After learning to mudwalk on the straight line, the student will start the signature circle walking of Bagua. The practice is more subtle and refined than the name reveals. To successfully walk the circle, the practitioner must constantly be paying attention to the position of every part of his body.
The legs must be bowed and brush each other during each step, the buttocks must be sitting down as if in a chair, the spine must be vertical and rounded, the head must reach up to the sky and the hips must be turned to the maximum into the center of the circle. There are many other requirements to circle walking, but those are the most basic ones.
After learning the basic method of walking in a circle, some simple postures are added.
These are known as the eight basic palms. They are the core of the early development phase in a Bagua player's practice and must be practiced even after the player has reached a good level of proficiency.
The idea behind the basic postures is to train structure in the body and unified movement with an aim to starting to develop the whole body unified force of Bagua.
The eight basic palms are listed as follows:
Fierce tiger descends from the mountain.
Big Roc spreads its wings
Lion opens its mouth
White Ape presents the fruit
Hold the moon to the bossom
Black bear stretches its arms
Point to the heavens and drill to the earth
Green dragon stretches its claws.
Each different palm serves to teach a different vector of force and self defense application. In a future article I will talk about the different energies and applications of these postures.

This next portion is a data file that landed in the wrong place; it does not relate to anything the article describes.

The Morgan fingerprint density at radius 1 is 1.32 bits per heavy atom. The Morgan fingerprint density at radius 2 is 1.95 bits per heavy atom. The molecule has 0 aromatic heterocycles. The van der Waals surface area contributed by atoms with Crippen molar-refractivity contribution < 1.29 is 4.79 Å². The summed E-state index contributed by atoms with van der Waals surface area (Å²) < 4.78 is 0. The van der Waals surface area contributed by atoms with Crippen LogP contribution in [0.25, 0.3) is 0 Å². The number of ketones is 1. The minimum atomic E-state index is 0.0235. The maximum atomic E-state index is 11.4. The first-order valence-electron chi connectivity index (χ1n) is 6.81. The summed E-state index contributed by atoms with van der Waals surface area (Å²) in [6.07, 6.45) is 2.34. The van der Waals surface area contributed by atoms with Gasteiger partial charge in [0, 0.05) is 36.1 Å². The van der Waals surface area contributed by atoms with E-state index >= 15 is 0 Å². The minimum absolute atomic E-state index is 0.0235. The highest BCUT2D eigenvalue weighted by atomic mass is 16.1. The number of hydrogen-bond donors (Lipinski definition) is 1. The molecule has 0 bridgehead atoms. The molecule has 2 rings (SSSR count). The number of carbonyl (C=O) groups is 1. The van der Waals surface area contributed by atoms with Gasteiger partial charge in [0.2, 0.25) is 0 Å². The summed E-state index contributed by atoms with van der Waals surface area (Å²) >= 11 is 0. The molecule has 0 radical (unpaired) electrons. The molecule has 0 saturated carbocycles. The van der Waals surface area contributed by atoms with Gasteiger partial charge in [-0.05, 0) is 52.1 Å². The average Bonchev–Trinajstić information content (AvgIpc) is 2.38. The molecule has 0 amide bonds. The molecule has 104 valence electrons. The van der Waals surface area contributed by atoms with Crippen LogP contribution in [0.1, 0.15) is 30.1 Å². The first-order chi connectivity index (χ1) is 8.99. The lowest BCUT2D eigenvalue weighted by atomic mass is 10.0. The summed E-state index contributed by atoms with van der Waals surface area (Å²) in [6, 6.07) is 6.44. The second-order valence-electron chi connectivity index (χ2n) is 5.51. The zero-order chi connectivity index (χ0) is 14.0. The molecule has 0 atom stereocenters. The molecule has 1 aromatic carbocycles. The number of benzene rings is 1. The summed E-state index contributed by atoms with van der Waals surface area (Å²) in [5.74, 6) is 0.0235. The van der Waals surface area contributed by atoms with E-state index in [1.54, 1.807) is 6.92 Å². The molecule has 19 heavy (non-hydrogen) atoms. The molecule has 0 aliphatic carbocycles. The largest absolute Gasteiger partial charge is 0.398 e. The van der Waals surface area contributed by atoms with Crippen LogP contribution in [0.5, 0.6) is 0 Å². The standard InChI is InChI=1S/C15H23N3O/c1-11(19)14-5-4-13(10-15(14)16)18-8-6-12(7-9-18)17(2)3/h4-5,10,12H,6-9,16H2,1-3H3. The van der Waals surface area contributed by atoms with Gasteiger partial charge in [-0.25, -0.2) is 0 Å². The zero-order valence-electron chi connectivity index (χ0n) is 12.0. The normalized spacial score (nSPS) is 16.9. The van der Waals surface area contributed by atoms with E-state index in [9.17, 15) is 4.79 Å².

Each of the postures is trained like Zhan Zhuang (static postures increase connection in the body and mind), except that they are moving around the circle and changing directions. The holding of the postures increases strength, sensitivity, body awareness, and flexibility, among other things.
Once these basic postures have been mastered the student can go on to learn the Eight Big Palms.
These are a set of small combinations of movements that make up a larger routine.
The eight big palms of Cheng style are:
Single palm change
Double palm change
Smooth body palm
Back body palm
Returning body palm
Rubbing body palm
Turning over body palm
Turning around body palm
The eight big palms are the core practice of Cheng style Bagua. They teach not only a set of martial arts applications, but also a way of moving the body so that it becomes very fast and smooth. Each of the palms has many subtleties that need to be constantly drilled to be mastered. Each of the palms represents a different way of moving and issuing power.